As soon as the periscope was seated, the watch officer’s eyes sought him out. Elfe put his white cap back on his blonde head and drawled, “It’s them, Henri: two corvettes and six merchantmen — one’s a tanker. Range, seven thousand metres. Rouse the men. Bring us ten degrees starboard and make your speed four knots. We’ll try to catch them broadsides.”
The watch officer grinned. He cranked the handle of the engine-room annunciator and sang, “General quarters. Flank speed. Helm ten degrees starboard.”
A wordless thrill infected the U-boat crew as they quietly dashed to their battle stations: here, at last, was a chance to strike a telling blow against the smug, complacent Allies and — after enduring two listless weeks of false hydrophone contacts and empty seas — a long-awaited opportunity to bring glory to the Fatherland. For Elfe, his cautious elation at the sight of the slow-steaming convoy was also practical: the U-263 was still 30,000 tonnes shy of her patrol quota, and the destruction of the ill-protected merchantmen would help slake her wolfish thirst.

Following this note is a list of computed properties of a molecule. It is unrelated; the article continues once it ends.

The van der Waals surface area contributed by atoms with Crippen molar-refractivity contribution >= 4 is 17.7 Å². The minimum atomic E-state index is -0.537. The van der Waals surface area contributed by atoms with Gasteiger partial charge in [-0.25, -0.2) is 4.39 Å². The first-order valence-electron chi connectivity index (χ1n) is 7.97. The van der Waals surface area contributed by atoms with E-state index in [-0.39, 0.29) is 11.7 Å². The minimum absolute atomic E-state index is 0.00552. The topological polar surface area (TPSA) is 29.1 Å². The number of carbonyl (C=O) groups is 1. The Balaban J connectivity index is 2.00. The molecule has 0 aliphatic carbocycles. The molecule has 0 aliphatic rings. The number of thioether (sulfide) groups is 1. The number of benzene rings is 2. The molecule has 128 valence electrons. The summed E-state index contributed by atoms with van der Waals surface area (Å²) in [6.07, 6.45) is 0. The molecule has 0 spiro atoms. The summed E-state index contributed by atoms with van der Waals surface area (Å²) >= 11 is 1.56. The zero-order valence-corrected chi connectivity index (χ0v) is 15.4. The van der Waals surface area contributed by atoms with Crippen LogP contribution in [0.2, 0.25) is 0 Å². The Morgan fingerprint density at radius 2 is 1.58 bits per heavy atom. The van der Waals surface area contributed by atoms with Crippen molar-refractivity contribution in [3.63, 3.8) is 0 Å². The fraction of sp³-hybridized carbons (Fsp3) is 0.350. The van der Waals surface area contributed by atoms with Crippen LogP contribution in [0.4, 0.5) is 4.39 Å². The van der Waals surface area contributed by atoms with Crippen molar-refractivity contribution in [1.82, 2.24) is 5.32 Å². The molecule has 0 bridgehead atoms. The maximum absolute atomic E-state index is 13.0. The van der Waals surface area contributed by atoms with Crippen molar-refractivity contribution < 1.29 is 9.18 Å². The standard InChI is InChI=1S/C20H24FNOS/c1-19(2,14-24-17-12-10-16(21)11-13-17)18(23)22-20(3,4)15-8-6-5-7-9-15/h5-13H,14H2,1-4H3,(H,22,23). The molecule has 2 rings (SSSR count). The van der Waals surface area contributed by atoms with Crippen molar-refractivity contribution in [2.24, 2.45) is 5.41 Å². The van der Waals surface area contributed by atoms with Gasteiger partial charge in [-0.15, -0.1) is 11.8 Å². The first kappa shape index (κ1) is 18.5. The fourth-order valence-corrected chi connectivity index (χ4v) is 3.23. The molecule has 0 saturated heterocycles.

Several crewmen cheered as the increased output of the electric engines hummed throughout the submarine; a sour-faced petty officer swiftly shushed them down. Elfe kept his eyes glued on the ship’s chronometer. Fifteen minutes later, he ordered ahead one-third and raised the periscope again.
The foggy lens showed the six merchantmen languidly steaming across the U-boat’s bow in parade formation. Through either a misplaced confidence in the prowess of their agile escorts, or a laxness in discipline, or both, they were not zigzagging — making it an easy, textbook approach. Elfe first set the periscope’s cross-hairs on the fat tanker, lagging behind the others, and then on the two cargo ships steaming directly ahead of the lumbering giant. He called out their bearings, estimated speeds, and ranges. The weapons officer — a grizzled first lieutenant — immediately plotted their targets’ position on his tactical chart and relayed instructions to the bow torpedo room using a sound-powered phone.
“Torpedo settings for designated targets Alpha through Gamma confirmed, sir.”